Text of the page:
St. Petersburg Times Online: News of northern Pinellas County
TampaBay.com
Place an Ad Calendars Classified Forums Sports Weather
  • Young pilot dies after memorial fly-by
  • A sacrament 2 busy years in the making
  • Pinellas digest
  • Tax dollars help pay for hiring seminars
  • Dunedin postpones vote on complex
  • Oldsmar opts for review boar
  • Dunedin city commissioner to run for state Senate seat
  • Racing tonight at Sunshine Speedway
  • Five associate ministers accept spiritual call

  • tampabay.com

    printer version

    A sacrament 2 busy years in the making

    Jackie Yost wanted her son, Tyler to take his first communion. Cerebral palsy and epilepsy slowed but didn't stop him.

    [Times photo: Douglas R. Clifford]
    Assisted by his mother, Jackie Yost, Tyler Yost, 10, of Clearwater, receives his first communion during Sunday's 10 a.m. mass at Light of Christ Catholic Church in Clearwater.

    By EILEEN SCHULTE
    © St. Petersburg Times
    published June 8, 2002


    CLEARWATER -- When Tyler was born, doctors told Jackie Yost she would never take him from All Children's Hospital alive.

    The virus Yost had caught while pregnant had crossed her placenta and caused the infant to suffer a brain hemorrhage while still in the womb.

    But months later, Jackie Yost bundled up the child she lovingly calls "the little stinker" and took him home.

    Now Tyler seems to have a special relationship with God.

    Every Sunday, he says to his family, "Go church."

    After Mass, he insists on going up to the alter to "talk to Jesus," Yost said. Every morning, he says the rosary with his grandmother, Lillian.

    In the evenings, he and his mother practiced for his first communion.

    They did it as though they were training for a marathon.

    photo
    [Times photo: Douglas R. Clifford]
    Tyler Yost approaches Father Jacob Monteleone at the conclusion of Sunday's 10 a.m. mass. Tyler has cerebral palsy and usually uses a walker or wheelchair to get around but preferred to walk on his own with a little help during the special mass. For many evenings, he and his mother practiced for his first communion.
    Jackie Yost would stand in her house and hold an unconsecrated host, really a thin, unblessed flavorless white wafer that melts in the mouth. She held it gently in her hands just as a priest would during Mass, and waited.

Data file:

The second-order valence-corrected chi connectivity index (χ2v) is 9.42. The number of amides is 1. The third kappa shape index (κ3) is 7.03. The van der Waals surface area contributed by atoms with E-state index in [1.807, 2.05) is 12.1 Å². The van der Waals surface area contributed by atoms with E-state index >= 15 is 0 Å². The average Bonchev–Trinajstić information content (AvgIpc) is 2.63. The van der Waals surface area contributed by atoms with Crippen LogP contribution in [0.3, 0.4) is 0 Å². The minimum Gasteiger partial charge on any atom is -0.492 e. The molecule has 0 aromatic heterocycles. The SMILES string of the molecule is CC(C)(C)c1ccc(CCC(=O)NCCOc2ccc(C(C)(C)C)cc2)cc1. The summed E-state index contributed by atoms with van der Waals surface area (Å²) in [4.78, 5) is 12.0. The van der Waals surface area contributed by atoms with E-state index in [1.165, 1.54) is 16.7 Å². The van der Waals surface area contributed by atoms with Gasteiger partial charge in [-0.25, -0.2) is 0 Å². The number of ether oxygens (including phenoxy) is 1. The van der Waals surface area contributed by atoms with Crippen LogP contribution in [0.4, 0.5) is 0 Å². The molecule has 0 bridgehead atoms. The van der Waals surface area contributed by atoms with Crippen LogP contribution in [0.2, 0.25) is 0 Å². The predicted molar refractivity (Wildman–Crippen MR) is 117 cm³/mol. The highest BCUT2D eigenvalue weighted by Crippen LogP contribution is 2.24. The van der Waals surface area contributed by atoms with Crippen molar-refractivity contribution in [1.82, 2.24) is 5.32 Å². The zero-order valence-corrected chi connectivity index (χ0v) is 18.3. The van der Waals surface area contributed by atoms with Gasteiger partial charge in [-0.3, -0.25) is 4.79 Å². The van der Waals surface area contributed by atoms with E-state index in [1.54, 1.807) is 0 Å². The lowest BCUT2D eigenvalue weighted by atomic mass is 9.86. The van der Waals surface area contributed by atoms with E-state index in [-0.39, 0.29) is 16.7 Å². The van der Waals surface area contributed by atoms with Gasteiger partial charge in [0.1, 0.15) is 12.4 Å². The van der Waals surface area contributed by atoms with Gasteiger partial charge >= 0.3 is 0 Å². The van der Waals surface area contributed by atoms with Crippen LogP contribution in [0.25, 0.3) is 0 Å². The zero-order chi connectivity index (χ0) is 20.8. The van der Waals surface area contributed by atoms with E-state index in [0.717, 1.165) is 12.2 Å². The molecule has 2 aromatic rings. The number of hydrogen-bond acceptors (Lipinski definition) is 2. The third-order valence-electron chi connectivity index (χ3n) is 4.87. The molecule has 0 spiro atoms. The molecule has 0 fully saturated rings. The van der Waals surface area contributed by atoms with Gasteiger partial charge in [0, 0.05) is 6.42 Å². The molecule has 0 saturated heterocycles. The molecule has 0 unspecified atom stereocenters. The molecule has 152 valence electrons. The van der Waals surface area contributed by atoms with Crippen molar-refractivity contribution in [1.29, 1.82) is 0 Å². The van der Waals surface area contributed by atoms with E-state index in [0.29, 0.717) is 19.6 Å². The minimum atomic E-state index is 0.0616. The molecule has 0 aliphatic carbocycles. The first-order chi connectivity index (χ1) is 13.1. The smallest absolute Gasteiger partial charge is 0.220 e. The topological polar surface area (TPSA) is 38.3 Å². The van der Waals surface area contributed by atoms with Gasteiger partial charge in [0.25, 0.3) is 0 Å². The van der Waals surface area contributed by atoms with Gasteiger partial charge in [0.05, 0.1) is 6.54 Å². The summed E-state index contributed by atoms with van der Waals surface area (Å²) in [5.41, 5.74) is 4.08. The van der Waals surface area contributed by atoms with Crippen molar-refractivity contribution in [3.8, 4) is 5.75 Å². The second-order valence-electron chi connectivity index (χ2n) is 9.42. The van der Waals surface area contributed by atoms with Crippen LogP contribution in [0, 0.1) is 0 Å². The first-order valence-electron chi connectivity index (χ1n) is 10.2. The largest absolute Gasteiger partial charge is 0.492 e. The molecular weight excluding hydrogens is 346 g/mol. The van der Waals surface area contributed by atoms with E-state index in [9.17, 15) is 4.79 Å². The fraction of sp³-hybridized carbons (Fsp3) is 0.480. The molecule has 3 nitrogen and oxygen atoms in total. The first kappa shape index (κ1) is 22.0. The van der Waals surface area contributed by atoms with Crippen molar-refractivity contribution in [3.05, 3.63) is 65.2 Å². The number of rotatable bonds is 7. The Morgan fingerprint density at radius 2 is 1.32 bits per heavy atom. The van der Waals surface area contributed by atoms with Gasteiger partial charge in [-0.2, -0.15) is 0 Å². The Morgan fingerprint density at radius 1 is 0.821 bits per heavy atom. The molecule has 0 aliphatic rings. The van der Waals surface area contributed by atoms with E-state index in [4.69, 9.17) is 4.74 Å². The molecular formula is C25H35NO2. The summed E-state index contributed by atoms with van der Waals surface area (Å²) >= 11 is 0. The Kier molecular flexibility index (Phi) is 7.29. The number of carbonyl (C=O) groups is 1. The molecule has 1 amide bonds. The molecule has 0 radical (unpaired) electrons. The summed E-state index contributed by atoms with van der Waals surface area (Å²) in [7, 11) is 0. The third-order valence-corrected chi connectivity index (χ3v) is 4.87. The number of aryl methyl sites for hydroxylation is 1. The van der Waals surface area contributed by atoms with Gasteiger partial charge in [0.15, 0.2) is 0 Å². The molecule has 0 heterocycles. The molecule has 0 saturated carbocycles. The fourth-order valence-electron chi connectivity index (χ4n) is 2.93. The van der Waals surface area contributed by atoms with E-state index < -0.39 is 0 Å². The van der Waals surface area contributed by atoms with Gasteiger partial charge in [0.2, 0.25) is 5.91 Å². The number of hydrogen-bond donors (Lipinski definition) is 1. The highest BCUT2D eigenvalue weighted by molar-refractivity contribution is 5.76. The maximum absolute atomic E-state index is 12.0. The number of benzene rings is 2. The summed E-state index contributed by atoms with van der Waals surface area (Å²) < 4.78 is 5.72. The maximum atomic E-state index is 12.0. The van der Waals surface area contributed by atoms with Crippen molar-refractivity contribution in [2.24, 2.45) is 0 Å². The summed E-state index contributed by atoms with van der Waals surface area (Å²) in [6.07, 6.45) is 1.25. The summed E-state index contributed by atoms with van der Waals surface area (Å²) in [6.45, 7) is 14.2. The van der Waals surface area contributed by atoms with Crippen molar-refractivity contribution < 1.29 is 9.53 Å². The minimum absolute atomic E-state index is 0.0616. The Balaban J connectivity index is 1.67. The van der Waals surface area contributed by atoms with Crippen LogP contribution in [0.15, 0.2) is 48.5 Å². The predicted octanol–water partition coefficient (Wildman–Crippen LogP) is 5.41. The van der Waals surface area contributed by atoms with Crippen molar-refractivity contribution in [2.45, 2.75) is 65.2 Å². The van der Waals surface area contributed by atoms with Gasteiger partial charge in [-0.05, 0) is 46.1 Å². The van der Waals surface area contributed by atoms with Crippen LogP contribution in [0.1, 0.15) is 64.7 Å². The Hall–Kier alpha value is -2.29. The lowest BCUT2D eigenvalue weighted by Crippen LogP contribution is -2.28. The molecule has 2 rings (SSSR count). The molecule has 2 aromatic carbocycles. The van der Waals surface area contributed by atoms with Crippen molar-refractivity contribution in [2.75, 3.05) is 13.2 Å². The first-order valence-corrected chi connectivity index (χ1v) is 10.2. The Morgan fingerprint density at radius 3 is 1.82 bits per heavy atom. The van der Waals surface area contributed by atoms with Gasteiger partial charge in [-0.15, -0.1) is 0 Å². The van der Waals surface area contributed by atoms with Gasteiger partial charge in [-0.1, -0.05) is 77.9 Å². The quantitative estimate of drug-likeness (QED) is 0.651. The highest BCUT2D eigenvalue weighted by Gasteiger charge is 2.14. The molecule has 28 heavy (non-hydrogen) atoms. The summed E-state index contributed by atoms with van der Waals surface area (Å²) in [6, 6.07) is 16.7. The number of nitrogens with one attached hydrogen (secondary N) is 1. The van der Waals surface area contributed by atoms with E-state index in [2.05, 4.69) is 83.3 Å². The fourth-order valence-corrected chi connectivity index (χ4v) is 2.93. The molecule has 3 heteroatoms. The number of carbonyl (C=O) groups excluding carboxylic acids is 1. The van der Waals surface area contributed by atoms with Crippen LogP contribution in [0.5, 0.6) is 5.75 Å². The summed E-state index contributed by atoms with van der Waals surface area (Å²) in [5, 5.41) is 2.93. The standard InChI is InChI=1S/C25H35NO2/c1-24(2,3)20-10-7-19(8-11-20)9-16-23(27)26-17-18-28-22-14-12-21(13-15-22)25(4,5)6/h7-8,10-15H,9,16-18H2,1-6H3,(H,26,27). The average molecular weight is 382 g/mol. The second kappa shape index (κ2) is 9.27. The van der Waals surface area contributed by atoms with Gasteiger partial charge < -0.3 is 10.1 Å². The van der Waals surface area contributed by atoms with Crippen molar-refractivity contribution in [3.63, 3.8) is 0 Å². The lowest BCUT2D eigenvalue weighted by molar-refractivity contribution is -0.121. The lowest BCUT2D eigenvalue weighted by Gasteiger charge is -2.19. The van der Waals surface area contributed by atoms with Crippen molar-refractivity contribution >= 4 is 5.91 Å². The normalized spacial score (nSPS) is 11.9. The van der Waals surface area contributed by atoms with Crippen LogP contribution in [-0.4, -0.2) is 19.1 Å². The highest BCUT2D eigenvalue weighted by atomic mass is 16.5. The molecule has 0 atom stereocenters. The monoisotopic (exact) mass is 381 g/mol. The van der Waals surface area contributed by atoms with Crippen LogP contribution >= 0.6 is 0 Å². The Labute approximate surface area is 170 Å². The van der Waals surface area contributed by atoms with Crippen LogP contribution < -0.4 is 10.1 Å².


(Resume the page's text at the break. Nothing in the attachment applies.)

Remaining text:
On the other side of the room would be her son, 10-year-old Tyler.

    Slowly, with great effort, Tyler would move his uncooperative body -- a body that can't run, can't hear loud or low sounds and has violent seizures -- toward his mother. Because he doesn't want to use his wheelchair or his walker anymore, he sometimes used sticks to steady himself.

    When he made it to within a few inches of his mom, he would open his mouth and let her place the wafer on his tongue, where it would dissolve into bland mush and then disappear.

    By Sunday, Tyler had the routine down pat, and the little boy with cerebral palsy, epilepsy and a host of developmental problems did it for real, putting on a new suit and making his first communion at Light of Christ Catholic Church in Clearwater along with Frankie Passarella, 7, who is autistic.

    "At first, they (church officials) didn't want them to make their first communion," said Yost, 48, a detention deputy for the Pinellas County Sheriff's Office. "I'm not sure how much they understand (about the sacrament), but they have a great love of the Lord."

    For two years, Mary Tyson, director of special education Sunday school classes at Light of Christ Church, has helped Tyler and Frankie prepare for the sacrament.

    "Because they are special-needs kids, it is difficult for them to understand the difference between the body of Christ and ordinary bread," Tyson said. "It is a great mystery. None of us is really ready or understands the mystery of the holy Eucharist."

    Born in tiny Bolton, England, Tyson had taught developmentally disabled children for years. When Yost suggested three years ago that she start a Sunday school program for children like Tyler at Light of Christ, she embraced the opportunity.

    "It is very important for them to grow spiritually, knowing they have a family relationship with their church," said Tyson.

    Through the program, Tyler and Frankie were able to learn about God and participate in some of the same activities other Catholic children take for granted.

    "We've been very devout Catholics, and we didn't think he should be denied making his first communion," Yost said.

    Laura Passarella said Frankie, a boy who can pick out "any state on the map" and loves to read his picture Bible, enjoyed making his first communion and got a treat for his efforts.

    "We went back to my house and had a blow-out party," she laughed.

    Back to North Pinellas news

    Back to Top

    © 2006 • All Rights Reserved • Tampa Bay Times
    490 First Avenue South • St. Petersburg, FL 33701 • 727-893-8111
     
    Special Links
    Mary Jo Melone
    Howard Troxler


    From the Times
    North Pinellas desks